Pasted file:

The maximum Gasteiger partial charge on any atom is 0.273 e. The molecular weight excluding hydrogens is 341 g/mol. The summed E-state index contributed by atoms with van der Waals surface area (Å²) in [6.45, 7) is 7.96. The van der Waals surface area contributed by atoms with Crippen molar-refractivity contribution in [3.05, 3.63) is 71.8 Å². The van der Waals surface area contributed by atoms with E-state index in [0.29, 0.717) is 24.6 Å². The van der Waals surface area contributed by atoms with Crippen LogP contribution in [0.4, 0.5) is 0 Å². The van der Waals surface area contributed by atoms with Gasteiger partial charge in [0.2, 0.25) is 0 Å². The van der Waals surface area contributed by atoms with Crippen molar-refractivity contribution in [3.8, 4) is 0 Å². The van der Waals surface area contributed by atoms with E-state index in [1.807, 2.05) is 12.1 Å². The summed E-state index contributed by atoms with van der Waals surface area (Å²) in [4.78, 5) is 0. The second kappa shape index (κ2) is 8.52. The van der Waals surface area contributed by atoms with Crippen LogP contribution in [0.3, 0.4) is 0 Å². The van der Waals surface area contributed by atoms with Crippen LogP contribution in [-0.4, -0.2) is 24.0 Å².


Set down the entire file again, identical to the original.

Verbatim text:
The maximum Gasteiger partial charge on any atom is 0.273 e. The molecular weight excluding hydrogens is 341 g/mol. The summed E-state index contributed by atoms with van der Waals surface area (Å²) in [6.45, 7) is 7.96. The van der Waals surface area contributed by atoms with Crippen molar-refractivity contribution in [3.05, 3.63) is 71.8 Å². The van der Waals surface area contributed by atoms with E-state index in [0.29, 0.717) is 24.6 Å². The van der Waals surface area contributed by atoms with Crippen LogP contribution in [0.4, 0.5) is 0 Å². The van der Waals surface area contributed by atoms with Gasteiger partial charge in [0.2, 0.25) is 0 Å². The van der Waals surface area contributed by atoms with Crippen molar-refractivity contribution in [3.8, 4) is 0 Å². The van der Waals surface area contributed by atoms with E-state index in [1.807, 2.05) is 12.1 Å². The summed E-state index contributed by atoms with van der Waals surface area (Å²) in [4.78, 5) is 0. The second kappa shape index (κ2) is 8.52. The van der Waals surface area contributed by atoms with Crippen LogP contribution in [0.3, 0.4) is 0 Å². The van der Waals surface area contributed by atoms with Crippen LogP contribution in [-0.4, -0.2) is 24.0 Å².